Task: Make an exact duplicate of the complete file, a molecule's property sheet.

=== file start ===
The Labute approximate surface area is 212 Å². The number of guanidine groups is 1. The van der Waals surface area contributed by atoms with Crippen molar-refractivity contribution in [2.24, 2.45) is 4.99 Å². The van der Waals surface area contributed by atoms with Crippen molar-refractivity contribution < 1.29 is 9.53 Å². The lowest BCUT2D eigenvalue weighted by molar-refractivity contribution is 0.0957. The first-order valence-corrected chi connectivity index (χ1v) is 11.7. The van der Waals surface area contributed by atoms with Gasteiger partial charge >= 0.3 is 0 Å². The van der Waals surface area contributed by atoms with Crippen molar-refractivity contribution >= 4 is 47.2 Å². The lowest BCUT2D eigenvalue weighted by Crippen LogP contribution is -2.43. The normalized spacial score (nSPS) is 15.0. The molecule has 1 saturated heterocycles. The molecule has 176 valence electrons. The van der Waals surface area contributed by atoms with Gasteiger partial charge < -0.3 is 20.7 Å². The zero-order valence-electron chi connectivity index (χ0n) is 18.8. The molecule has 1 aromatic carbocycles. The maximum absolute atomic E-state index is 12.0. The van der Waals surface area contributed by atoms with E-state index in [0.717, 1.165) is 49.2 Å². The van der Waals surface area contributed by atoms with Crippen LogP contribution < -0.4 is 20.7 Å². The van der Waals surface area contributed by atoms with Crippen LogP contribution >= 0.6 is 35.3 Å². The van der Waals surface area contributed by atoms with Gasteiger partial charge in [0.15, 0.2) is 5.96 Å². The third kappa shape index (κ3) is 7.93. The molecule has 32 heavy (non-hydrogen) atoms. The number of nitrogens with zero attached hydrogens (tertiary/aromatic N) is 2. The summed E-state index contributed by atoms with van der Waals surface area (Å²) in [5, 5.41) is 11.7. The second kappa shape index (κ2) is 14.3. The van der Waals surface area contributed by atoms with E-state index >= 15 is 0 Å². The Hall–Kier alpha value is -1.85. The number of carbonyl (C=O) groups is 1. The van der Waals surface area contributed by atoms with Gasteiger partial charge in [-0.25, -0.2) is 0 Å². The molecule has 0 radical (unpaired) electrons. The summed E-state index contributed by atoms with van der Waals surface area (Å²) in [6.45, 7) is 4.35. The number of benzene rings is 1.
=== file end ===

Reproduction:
The Labute approximate surface area is 212 Å². The number of guanidine groups is 1. The van der Waals surface area contributed by atoms with Crippen molar-refractivity contribution in [2.24, 2.45) is 4.99 Å². The van der Waals surface area contributed by atoms with Crippen molar-refractivity contribution < 1.29 is 9.53 Å². The lowest BCUT2D eigenvalue weighted by molar-refractivity contribution is 0.0957. The first-order valence-corrected chi connectivity index (χ1v) is 11.7. The van der Waals surface area contributed by atoms with Gasteiger partial charge >= 0.3 is 0 Å². The van der Waals surface area contributed by atoms with Crippen molar-refractivity contribution >= 4 is 47.2 Å². The lowest BCUT2D eigenvalue weighted by Crippen LogP contribution is -2.43. The normalized spacial score (nSPS) is 15.0. The molecule has 1 saturated heterocycles. The molecule has 176 valence electrons. The van der Waals surface area contributed by atoms with Gasteiger partial charge < -0.3 is 20.7 Å². The zero-order valence-electron chi connectivity index (χ0n) is 18.8. The molecule has 1 aromatic carbocycles. The maximum absolute atomic E-state index is 12.0. The van der Waals surface area contributed by atoms with E-state index in [0.717, 1.165) is 49.2 Å². The van der Waals surface area contributed by atoms with Crippen LogP contribution < -0.4 is 20.7 Å². The van der Waals surface area contributed by atoms with Crippen LogP contribution >= 0.6 is 35.3 Å². The van der Waals surface area contributed by atoms with Gasteiger partial charge in [0.15, 0.2) is 5.96 Å². The third kappa shape index (κ3) is 7.93. The molecule has 32 heavy (non-hydrogen) atoms. The number of nitrogens with zero attached hydrogens (tertiary/aromatic N) is 2. The summed E-state index contributed by atoms with van der Waals surface area (Å²) in [5, 5.41) is 11.7. The second kappa shape index (κ2) is 14.3. The van der Waals surface area contributed by atoms with E-state index >= 15 is 0 Å². The Hall–Kier alpha value is -1.85. The number of carbonyl (C=O) groups is 1. The van der Waals surface area contributed by atoms with Gasteiger partial charge in [-0.25, -0.2) is 0 Å². The molecule has 0 radical (unpaired) electrons. The summed E-state index contributed by atoms with van der Waals surface area (Å²) in [6.45, 7) is 4.35. The number of benzene rings is 1.